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Setting the bar high in colour

28 September 2017 | Posted in: News

By Rayannon Innes

Following last year’s highly successful collaborative charity exhibition Hell or Highwater, Sophia Flegg’s bold painterly pieces have made a reappearance in The Edwards, and they’re here to stay. Disappointed on missing the chance to purchase one of Sophia’s sold-out exhibition pieces, The Edwards publican Chris Joannou went one step further by requesting she paint a commissioned mural to be permanently hung in the main bar area of the iconic Parry Street establishment.

Sophia was given complete reign over the piece. The stripped back, low-lit space was the perfect canvas. For an artist who admits to thriving on a bit of creative chaos it took a mere five days for Sophia to execute the work onto six huge, metre-wide mural panels.

“The room was quite dark and serious”, she explained. “So I thought, how can I mess this up a little bit?.”

‘Nocturnal Animals’, is an eye-popping injection of colour and frivolity where Sophia’s iconographic characters work in telling a narrative perfectly fit for its equally animated environment. Having clearly made the right statement, Sophia has already received commissions for future murals and smaller painted works by admirers of the main bar’s new feature.

While Sophia continues to work on a number of commissioned pieces including mural back drops and album artwork for the likes of local music collective Madhouse DJs, Sophia is currently developing a poetry book that combines her photography, illustration and writing. Sophia intends to publish the book by the end of the year of which she plans to curate a launch event inviting local women within music, writing and the arts to exhibit alongside her work.

If you wish to make a purchase of one of her pieces or request a commission from Sophia, you can email her at [email protected] or call her on 0499 776 969.

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Fostering a city’s renewal

28 September 2017 | Posted in: News

Ty Brennock joined our board in August 2015. His professional background is in human resources and marketing and has a very healthy network in the Newcastle and Hunter business community.

Ty sees that Renew was the catalyst for Newcastle to turn a corner, and since then, it has raced ahead (like a V8 Supercar).

“Newcastle is on the map, internationally, for many a reason and example. So much cool stuff going on from a creative perspective. And Renew really played a huge part in setting that in motion. So, any opportunity to become involved, I am proud to be a part of,” he said.

“Assisting with the creative space utilisation that benefits the city and its community both commercially and creatively has been very personally rewarding”.

“Having seen the success and joy of Renew members and their businesses and creations is always really awesome to see.  I’ll never get sick of seeing that!”

Ty would like to see Newcastle continue to embrace new and wild ideas.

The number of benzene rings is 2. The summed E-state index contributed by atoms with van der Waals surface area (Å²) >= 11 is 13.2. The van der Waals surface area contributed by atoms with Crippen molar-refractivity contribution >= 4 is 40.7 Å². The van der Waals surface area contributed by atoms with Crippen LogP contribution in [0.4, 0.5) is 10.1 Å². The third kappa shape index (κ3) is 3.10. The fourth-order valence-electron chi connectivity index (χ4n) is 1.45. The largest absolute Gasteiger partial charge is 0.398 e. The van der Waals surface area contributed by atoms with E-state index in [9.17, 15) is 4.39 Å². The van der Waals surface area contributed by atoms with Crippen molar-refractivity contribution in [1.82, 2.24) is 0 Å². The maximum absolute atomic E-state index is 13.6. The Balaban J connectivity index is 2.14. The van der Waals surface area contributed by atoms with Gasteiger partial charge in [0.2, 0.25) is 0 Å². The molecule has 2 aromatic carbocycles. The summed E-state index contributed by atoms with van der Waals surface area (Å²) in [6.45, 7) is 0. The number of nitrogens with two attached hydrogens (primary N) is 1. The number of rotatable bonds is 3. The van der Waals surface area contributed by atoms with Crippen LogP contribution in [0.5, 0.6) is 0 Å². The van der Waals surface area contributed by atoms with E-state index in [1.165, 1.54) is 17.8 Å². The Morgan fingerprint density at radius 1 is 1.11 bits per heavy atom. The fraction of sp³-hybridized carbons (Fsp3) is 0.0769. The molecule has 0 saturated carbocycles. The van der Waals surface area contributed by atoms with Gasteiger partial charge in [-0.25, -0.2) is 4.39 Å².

“Newcastle is starting to take chances, and it’s cool. Pushing architecture boundaries, to incorporate crazy purple buildings alongside beautiful heritage buildings. Retain the old. Allow the new. It give the place character other leading creative global cities are known for,” he says.

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Lighting a path to success

28 September 2017 | Posted in: News

Cyclist Brett Stepanik on the Tour Divide, BC Canada | Photography: Kerry Staite

By Rayannon Innes

When given the opportunity to tour the United States, two-wheeled travel and photography is what Kerry does best. After all, the business of off-road cycling across the mountainous Great Divide can spark quite the photo.

Kerry Staite, dedicated cyclist and founder of K-Lite Dynamo Lighting Systems has recently returned from a three-week tour in the states where his pedal-powered lights ensured competition cyclists had the highest standard of safety and efficiency on their ride. For Kerry, the annual race where competitors traverse the 4,418 km Rocky Mountains with little more than a bike and a backpack was the obvious choice to sell, promote and further test his lighting and battery products.

“It’s not uncommon for a cyclist to come under harm or worse, during the race”; asserted Kerry who understands the necessity of bright, durable bike lighting more than most. With the route taking competitors into the harshest of climates from Canada to New Mexico, simple avoidable accidents on the roads are what threaten cyclists the most. Nevertheless, Kerry’s K-Lite products not only saw competitors safely through the two-week campaign, but were the light of choice for the winning competitors.

As the dynamo pedal-powered batteries worked to generate energy for the cyclists’ lights and backpack of essentials, Kerry tagged along over the two-week long stretch with camera in hand and water on tap. Although the avid cyclist in Kerry would have loved to enter the competition, the job of event and product photographer required more than two wheels.

Three weeks, ten flights, and twelve cities; although brief, this was the right equation for Kerry to get K-Lite generating energy and excitement within the US market. Having now established dealerships in Canada and North America in addition to prior partnerships made in Europe, Kerry has his sights – and lights – set back home in Australia.

In collaboration with local and state-wide bike suppliers, Kerry will be promoting his K-Lite products by lighting the paths of cyclists commuting from Sydney to Newcastle in the sixth annual Newcastle Overnight ride. Kerry will be photographing and filming the iconic event taking place on the 11th of November that has cyclists embark at Sydney Observatory Hill and finish at Newcastle Baths for breakfast at sunrise. You can register to take part in the night ride here.